Greetings from Bristol’s steepest allotments, where, a month into a national drought, the grass paths have turned to tinder and the desiccated clay soil resembles crazy paving, refusing to yield to the sharpest spade.
We had a smattering of rain yesterday but it just ran down the huge cracks in the soil and disappeared. Yes, it will go into the water table, but it’s more of a water footstool at the moment. We need a lot more than a shower before our thirsty crops will feel the benefit.
My courgettes and tomatoes are doing well, but everything else I’ve planted is struggling in the heat. The self-seeded fennel is basking in it though!
Perrett’s Park allotments are on a rich clay soil, which is great for fertility, but has a digging window so narrow you couldn’t get a seed packet through it. One week it’s sodden gloop, the next it’s rock hard, with fissures wide enough to lose your favourite trowel in. So you need to time it just right to plant anything. And of course when the ground was finally workable in May it coincided with a flare up in an old knee injury which meant that I couldn’t even walk to the site, let alone wield a fork in anger. After a month of being unable to visit at all I returned to head high grass at the edge of all my beds and an understandably unimpressed allotment neighbour.
I’ve since hacked back the thicket and what I have planted is trying its best but my plot does look a bit woeful compared to those many of my lovely fellow allotmenteers, who I scuttle past, head down to avoid any questions about how my little wedge of land is doing.
Still, there’s more to allotment life than the size of your marrows. Thanks to the amazing biodiversity of the crops tended here, large areas that are left to run rampant, and a generous helping of organic growers (inc. yours truly), we see so much more wildlife here than in our gardens a few streets away.
While watering on these sweltering evenings I’ve spotted damselflies and cinnabar moths, commas and large whites (grrr, keep off my cabbages!), and every variety of bee you can think of.
My most spectacular encounter was when I pulled up some black membrane to discover an absolutely huge iridescent slow-worm. It was fast asleep when I uncovered it, but woke in an instant and slithered away through the grass, stopping every few seconds to watch for the pigeons and magpies that patrol the trees hemming the site.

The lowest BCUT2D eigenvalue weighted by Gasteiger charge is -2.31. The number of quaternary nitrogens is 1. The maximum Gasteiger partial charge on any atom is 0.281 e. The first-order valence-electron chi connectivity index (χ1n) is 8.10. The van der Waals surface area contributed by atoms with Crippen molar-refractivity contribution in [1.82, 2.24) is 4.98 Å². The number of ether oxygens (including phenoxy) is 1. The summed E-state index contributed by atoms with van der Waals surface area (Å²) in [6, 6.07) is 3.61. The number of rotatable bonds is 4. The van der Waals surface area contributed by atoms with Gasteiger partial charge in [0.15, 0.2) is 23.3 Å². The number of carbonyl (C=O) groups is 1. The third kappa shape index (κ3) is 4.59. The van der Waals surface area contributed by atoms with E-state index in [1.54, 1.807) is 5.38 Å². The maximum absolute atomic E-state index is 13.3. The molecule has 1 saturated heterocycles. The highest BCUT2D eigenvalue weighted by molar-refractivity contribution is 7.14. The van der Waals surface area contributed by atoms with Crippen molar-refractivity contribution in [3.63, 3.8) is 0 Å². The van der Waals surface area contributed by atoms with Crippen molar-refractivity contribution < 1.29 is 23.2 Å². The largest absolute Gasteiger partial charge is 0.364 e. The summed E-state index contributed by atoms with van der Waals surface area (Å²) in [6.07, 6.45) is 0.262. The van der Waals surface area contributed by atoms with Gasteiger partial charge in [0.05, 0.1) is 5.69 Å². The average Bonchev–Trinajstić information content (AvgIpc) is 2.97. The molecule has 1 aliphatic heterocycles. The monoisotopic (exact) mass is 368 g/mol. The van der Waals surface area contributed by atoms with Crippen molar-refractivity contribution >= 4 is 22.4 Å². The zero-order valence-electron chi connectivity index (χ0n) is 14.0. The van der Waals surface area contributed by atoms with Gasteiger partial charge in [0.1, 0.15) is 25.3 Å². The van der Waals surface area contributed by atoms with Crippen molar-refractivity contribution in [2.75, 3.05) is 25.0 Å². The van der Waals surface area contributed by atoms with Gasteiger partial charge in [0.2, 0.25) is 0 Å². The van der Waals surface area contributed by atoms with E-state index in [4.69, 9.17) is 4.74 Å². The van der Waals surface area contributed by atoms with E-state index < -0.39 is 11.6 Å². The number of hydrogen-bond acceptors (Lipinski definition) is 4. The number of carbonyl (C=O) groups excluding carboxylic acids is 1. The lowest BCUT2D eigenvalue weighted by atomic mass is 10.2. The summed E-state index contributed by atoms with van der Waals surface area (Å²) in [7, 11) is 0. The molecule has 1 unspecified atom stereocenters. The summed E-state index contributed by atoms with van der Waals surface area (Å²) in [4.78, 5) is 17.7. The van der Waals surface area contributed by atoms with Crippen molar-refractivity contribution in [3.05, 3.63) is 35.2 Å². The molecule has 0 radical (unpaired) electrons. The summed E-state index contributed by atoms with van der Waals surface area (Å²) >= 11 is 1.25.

I’d seen several shed slow-worm skins on my plot already, so to meet their owner was rather gratifying. I have since put down some more membrane in a nearby corner, so that my slinky friend can make a new home without fear of an idiot human bothering them.
Some ants had clearly decided that the original membrane patch counted as soil, as they’d created surface channels in the ground underneath and were storing eggs in them. Disturbed in their nursery, an air of panic descended on the nest and these hardy soldiers started carting the eggs away. I watched for a minute, fascinated, and then covered the open tunnels with some spare planks to allow the ants to emigrate to a safer spot without getting picked off by predators.
The silver lining in this tricky season has been the arrival of my very own bench. My friend H had promised me her old one months ago, but between the godawful spring weather, my dodgy knee and our work schedules it never seemed to be the right time to move it. Finally an opening revealed itself on Sunday, so, despite it being 28C, we lugged it over.
My much-anticipated seat is now installed next to the dry spot by the bay tree where nothing grows thanks to its greedy roots. And the extreme slope of my terraced plot means my new perch overlooks the whole of south west Bristol, to the verdant horizon beyond the haze of the city.
I won’t have the most successful growing season this summer, but the wildlife more than makes up for it, as does the promise of a large gin and tonic, savoured in the saffron light, as the sun drops below over the distant hills and I watch contented from my new (old) bench.